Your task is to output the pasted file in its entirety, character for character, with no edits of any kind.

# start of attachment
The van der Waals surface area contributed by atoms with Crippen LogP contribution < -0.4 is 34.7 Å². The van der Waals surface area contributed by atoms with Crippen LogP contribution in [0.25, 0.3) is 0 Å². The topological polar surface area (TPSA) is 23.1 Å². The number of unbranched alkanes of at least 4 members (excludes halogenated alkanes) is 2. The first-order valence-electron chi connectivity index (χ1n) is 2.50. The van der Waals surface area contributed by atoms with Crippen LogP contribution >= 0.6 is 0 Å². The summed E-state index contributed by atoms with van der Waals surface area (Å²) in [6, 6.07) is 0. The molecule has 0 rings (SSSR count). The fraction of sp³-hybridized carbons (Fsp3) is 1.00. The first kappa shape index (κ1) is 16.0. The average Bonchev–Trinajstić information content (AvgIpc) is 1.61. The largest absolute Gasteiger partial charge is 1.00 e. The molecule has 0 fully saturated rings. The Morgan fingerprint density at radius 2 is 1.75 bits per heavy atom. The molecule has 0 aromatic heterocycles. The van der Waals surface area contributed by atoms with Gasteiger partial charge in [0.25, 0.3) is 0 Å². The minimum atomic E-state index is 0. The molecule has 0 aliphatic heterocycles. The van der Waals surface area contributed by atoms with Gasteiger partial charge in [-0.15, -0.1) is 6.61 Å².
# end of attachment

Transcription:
The van der Waals surface area contributed by atoms with Crippen LogP contribution < -0.4 is 34.7 Å². The van der Waals surface area contributed by atoms with Crippen LogP contribution in [0.25, 0.3) is 0 Å². The topological polar surface area (TPSA) is 23.1 Å². The number of unbranched alkanes of at least 4 members (excludes halogenated alkanes) is 2. The first-order valence-electron chi connectivity index (χ1n) is 2.50. The van der Waals surface area contributed by atoms with Crippen LogP contribution >= 0.6 is 0 Å². The summed E-state index contributed by atoms with van der Waals surface area (Å²) in [6, 6.07) is 0. The molecule has 0 rings (SSSR count). The fraction of sp³-hybridized carbons (Fsp3) is 1.00. The first kappa shape index (κ1) is 16.0. The average Bonchev–Trinajstić information content (AvgIpc) is 1.61. The largest absolute Gasteiger partial charge is 1.00 e. The molecule has 0 fully saturated rings. The Morgan fingerprint density at radius 2 is 1.75 bits per heavy atom. The molecule has 0 aromatic heterocycles. The van der Waals surface area contributed by atoms with Gasteiger partial charge in [0.25, 0.3) is 0 Å². The minimum atomic E-state index is 0. The molecule has 0 aliphatic heterocycles. The van der Waals surface area contributed by atoms with Gasteiger partial charge in [-0.15, -0.1) is 6.61 Å².